Study Guide

The Good Earth Town vs. Country

By Pearl S. Buck

Town vs. Country

"Then I will clean one ear and one nostril," rejoined the barber promptly. "On which side of the face do you wish it done?" He grimaced at the next barber as he spoke and the other burst into a guffaw. Wang Lung perceived that he had fallen into the hands of a joker, and feeling inferior in some unaccountable way, as he always did, to these town dwellers, even though they were only barbers and the lowest of persons, he said quickly, “As you will—as you will—" (1.55)

From the very first chapter, we learn that Wang Lung has an inferiority complex that will last throughout the whole novel. How would things be different in Wang Lung didn't have such a chip on his shoulder? Why is it there to begin with?

Here were these men from the town, having eaten and drunk, standing beside him whose children were starving and eating the very earth of the fields; here they were, come to squeeze his land from him in his extremity. (9.55)

Even though Wang Lung experiences exploitation at the hands of rich city folk, he doesn't understand later when men in the South say that rich people are stabbing him in the back. Are the men in the South correct? Is Wang Lung capable of understanding them without an education?

When he returned to the spot where he had left the others, they stood there waiting, although when he came the boys cried out at him in relief, and he saw that they had been filled with terror in this strange place. Only the old man watched everything with pleasure and astonishment and he murmured at Wang Lung, “You see how fat they all are, these Southerners, and how pale and oily are their skins. They eat pork every day, doubtless." (11.14)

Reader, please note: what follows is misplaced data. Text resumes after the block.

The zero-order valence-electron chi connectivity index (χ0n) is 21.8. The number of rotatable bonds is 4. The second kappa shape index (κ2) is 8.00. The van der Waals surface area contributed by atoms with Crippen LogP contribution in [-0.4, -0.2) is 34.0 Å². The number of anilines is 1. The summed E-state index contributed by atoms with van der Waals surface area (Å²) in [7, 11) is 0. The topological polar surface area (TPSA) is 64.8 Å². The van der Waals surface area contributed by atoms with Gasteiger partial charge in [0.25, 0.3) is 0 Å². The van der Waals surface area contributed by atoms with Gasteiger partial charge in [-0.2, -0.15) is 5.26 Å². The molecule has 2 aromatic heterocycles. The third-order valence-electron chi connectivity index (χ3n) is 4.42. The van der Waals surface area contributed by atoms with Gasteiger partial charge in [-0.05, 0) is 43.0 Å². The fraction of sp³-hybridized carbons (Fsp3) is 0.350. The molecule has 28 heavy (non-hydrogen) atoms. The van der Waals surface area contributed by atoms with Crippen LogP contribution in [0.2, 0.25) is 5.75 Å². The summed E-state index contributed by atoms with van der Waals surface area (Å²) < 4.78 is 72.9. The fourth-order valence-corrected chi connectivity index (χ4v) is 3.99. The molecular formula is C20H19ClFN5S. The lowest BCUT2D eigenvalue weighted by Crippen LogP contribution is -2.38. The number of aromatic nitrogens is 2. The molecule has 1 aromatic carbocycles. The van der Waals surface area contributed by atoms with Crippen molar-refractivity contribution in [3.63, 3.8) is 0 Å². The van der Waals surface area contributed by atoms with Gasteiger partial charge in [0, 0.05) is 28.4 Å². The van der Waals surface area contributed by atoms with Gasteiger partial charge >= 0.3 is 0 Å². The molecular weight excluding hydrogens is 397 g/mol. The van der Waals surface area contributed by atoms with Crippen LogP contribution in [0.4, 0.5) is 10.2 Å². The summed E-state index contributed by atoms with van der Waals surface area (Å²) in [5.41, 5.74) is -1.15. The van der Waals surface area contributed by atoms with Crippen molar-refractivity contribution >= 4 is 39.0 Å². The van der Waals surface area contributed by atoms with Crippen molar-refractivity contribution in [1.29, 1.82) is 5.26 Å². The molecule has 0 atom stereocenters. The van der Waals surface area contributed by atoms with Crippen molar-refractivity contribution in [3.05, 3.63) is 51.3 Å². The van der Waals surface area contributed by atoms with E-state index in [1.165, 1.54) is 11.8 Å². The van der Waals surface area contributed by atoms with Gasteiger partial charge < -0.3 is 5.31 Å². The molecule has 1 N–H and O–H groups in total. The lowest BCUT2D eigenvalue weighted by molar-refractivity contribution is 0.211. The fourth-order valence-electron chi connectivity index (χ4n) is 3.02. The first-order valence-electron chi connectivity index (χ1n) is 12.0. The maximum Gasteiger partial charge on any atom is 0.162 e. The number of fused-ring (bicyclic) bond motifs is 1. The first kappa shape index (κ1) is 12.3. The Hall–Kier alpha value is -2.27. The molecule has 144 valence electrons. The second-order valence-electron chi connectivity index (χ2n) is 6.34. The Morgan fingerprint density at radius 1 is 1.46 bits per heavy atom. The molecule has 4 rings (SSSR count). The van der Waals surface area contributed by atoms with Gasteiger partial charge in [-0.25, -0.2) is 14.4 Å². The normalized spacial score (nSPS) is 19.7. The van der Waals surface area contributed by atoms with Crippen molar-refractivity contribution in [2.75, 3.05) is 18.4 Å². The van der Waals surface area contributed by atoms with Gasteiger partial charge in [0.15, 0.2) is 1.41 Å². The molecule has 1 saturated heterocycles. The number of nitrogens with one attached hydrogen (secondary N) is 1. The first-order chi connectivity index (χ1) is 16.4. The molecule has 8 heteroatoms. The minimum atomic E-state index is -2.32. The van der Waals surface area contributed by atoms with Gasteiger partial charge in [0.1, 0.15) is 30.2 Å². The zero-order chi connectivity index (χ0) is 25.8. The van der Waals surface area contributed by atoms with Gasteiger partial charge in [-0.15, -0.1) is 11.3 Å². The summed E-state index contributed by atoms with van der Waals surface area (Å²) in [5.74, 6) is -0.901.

The South is both scary and astonishing; it also seems strangely unnatural. Wang Lung's father is intrigued by how fat the Southerners are, how they have such pale and oily skin. He seems to envious—do you think he's right to be? This seems to be how people look who are cut off from the land. Is that something to aim for, or something to avoid?

It was the especial pleasure of each driver, seeing how strange Wang Lung and his family were, to crack his whip just as he passed them, and the sharp explosive cut of the air made them leap up, and seeing them leap the drivers guffawed, and Wang Lung was angry when this happened two and three times and he turned away to see where he could put his hut. (11.16)

How do you think all the drivers know that Wang Lung is just a country bumpkin? How do you think these city folk would fare on Wang Lung's farm?

Here with the coming and going of well-fed people upon the streets, with meat and vegetables in the markets, with fish swimming in the tubs in the fish market, surely it was not possible for a man and his children to starve. It was not as it was in their own land, where even silver could not buy food because there was none. (11.38)

Wang Lung thinks it must be impossible to starve in the city, but we're not so sure. There’s a lot of wealth, but it's only for a few people. That, Shmoopers, is called economic inequality, and Wang Lung's about to see what that's all about firsthand. (Why, though, is this inequality so much worse in the city?)

So it was that […] Wang Lung and his wife and children were like foreigners in this Southern city. It is true that the people who went about the streets had black hair and eyes as Wang Lung and all his family had, and as all did in the country where Wang Lung was born, and it is true that if one listened to the language of these Southerners it could be understood, if with difficulty. (12.3)